Aaaah, well it all depends whether you're from the US or UK, I believe most people from the UK would spot the word "buggery" in shutterbuggery, whereas Americans would probably not know what it means to begin with. You'd just have to be careful using that word in the UK I guess :D

PlantHead 04.09.2007 13:00

Re: Word of the day
 
Quote:

Originally Posted by chemgoddess (Post 100369)

But seriously? What kinda girl you think I am?:eek:

A very popular one if the first definition had been correct.

Inspired by this thread I have just described a fellow work collegue of the female persuasion as a

" A damn fine filly"

I feel like a cad now.

04.09.2007 13:12

Re: Word of the day
 
Quote:

Originally Posted by Glenda Jackson (Post 100343)
It's unfortuntely true that one's vocabulary doesn't get enriched when speaking to people whose mother-tongue isn't English and one tends to use words that will be readily understood rather than confounding them with more abstruse or colloquial expressions!

If you like UK style cryptic crosswords, these can be extremely helpful in maintaining your vocabulary.

For an online British English dictionary, I use Chambers Reference Online.

edited to add: I find it incomplete, so other suggestions welcome.

Polorise 04.09.2007 13:15

Re: Word of the day
 
griffonage ... the art of writing / wordsmithing

terryhall 04.09.2007 13:29

Re: Word of the day
 
Sanguine - as in (stolen from some war poem I had to do at school and which stuck in my head) "...their fresh and sanguine sacrifice"

Colonelboris 04.09.2007 13:35

Re: Word of the day
 
Three books you might find useful:

Troublesome Words - Bill Bryson
Mother Tongue - Bill Bryson
Roger's Profanisaurus - Viz

Also, perusal doesn't mean to casually glance at something written, it means to inspect very closely a document or writing, although the opposite meaning is starting to take a hold. Boo!

chemgoddess 04.09.2007 13:42

Re: Word of the day
 
I think you might be able to ascribe that to Mike Meyer's use of the word in Wayne's World.


Quote:

Originally Posted by Colonelboris (Post 100397)
Three books you might find useful:

Troublesome Words - Bill Bryson
Mother Tongue - Bill Bryson
Roger's Profanisaurus - Viz

Also, perusal doesn't mean to casually glance at something written, it means to inspect very closely a document or writing, although the opposite meaning is starting to take a hold. Boo!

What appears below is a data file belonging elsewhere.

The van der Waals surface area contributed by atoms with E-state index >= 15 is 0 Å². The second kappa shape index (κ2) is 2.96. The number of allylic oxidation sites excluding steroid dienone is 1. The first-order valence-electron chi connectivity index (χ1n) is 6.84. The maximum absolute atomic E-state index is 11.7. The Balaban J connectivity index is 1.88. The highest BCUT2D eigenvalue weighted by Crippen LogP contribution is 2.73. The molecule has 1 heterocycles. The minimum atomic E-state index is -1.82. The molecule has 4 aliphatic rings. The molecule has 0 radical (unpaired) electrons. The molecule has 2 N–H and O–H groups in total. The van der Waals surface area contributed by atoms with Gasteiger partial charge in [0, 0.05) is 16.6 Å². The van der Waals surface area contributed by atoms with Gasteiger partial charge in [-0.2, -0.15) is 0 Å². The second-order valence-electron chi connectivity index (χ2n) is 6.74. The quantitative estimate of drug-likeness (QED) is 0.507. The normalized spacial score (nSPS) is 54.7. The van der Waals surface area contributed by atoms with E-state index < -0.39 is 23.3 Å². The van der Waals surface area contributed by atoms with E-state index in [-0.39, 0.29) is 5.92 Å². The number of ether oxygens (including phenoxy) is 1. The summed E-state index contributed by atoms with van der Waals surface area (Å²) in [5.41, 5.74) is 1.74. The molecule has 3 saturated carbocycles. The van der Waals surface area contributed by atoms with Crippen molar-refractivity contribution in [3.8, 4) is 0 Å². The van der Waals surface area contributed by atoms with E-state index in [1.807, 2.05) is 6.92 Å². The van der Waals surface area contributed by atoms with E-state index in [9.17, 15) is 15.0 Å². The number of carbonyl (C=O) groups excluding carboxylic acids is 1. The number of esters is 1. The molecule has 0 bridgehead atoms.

chemgoddess 04.09.2007 13:48

Re: Word of the day
 
Can I change the spelling to Shutterbugery? Or would all your pervos from the UK still think of the other meaning?:D

I'll make sure and warn my friend too.;)

Can anyone tell me the origins of the word: snog. It's such an ugly word, IMO.


Quote:

Originally Posted by ElJeFe (Post 100372)
Aaaah, well it all depends whether you're from the US or UK, I believe most people from the UK would spot the word "buggery" in shutterbuggery, whereas Americans would probably not know what it means to begin with. You'd just have to be careful using that word in the UK I guess :D


Colonelboris 04.09.2007 13:51

Re: Word of the day
 
Quote:

Originally Posted by chemgoddess (Post 100399)
I think you might be able to ascribe that to Mike Meyer's use of the word in Wayne's World.

'we got five thousand doll-ars, we got five thousand doll-ars!'

I still catch myself saying the 'Hmm. Hmm. Yes.. I like what you've done here. Yes.' from that scene whenever given anything to read...

ElJeFe 04.09.2007 13:53

Re: Word of the day
 
Quote:

Originally Posted by chemgoddess (Post 100402)
Can I change the spelling to Shutterbugery? Or would all your pervos from the UK still think of the other meaning?:D

Proposal: Drunken Shutterbugism

no?


All times are GMT +2. The time now is 08:55.

Powered by vBulletin® Version 3.8.4
Copyright ©2000 - 2021, Jelsoft Enterprises Ltd.
LinkBacks Enabled by vBSEO 3.1.0